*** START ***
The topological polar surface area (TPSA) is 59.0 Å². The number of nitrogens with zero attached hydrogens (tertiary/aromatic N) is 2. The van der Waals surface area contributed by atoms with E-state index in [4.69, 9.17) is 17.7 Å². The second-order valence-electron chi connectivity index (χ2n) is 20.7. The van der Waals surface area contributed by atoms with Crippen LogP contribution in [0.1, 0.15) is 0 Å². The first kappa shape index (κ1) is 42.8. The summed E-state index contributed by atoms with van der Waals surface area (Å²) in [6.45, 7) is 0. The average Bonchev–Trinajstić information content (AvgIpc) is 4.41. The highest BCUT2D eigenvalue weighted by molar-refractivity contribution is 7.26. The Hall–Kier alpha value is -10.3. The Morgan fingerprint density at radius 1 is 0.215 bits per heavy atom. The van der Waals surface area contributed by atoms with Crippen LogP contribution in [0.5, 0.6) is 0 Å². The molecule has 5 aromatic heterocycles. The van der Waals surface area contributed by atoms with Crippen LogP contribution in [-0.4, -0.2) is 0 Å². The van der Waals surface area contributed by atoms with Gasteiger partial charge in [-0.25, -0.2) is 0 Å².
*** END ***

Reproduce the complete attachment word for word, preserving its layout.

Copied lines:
The topological polar surface area (TPSA) is 59.0 Å². The number of nitrogens with zero attached hydrogens (tertiary/aromatic N) is 2. The van der Waals surface area contributed by atoms with E-state index in [4.69, 9.17) is 17.7 Å². The second-order valence-electron chi connectivity index (χ2n) is 20.7. The van der Waals surface area contributed by atoms with Crippen LogP contribution in [0.1, 0.15) is 0 Å². The first kappa shape index (κ1) is 42.8. The summed E-state index contributed by atoms with van der Waals surface area (Å²) in [6.45, 7) is 0. The average Bonchev–Trinajstić information content (AvgIpc) is 4.41. The highest BCUT2D eigenvalue weighted by molar-refractivity contribution is 7.26. The Hall–Kier alpha value is -10.3. The Morgan fingerprint density at radius 1 is 0.215 bits per heavy atom. The van der Waals surface area contributed by atoms with Crippen LogP contribution in [0.5, 0.6) is 0 Å². The molecule has 5 aromatic heterocycles. The van der Waals surface area contributed by atoms with Crippen LogP contribution in [-0.4, -0.2) is 0 Å². The van der Waals surface area contributed by atoms with Gasteiger partial charge in [-0.25, -0.2) is 0 Å².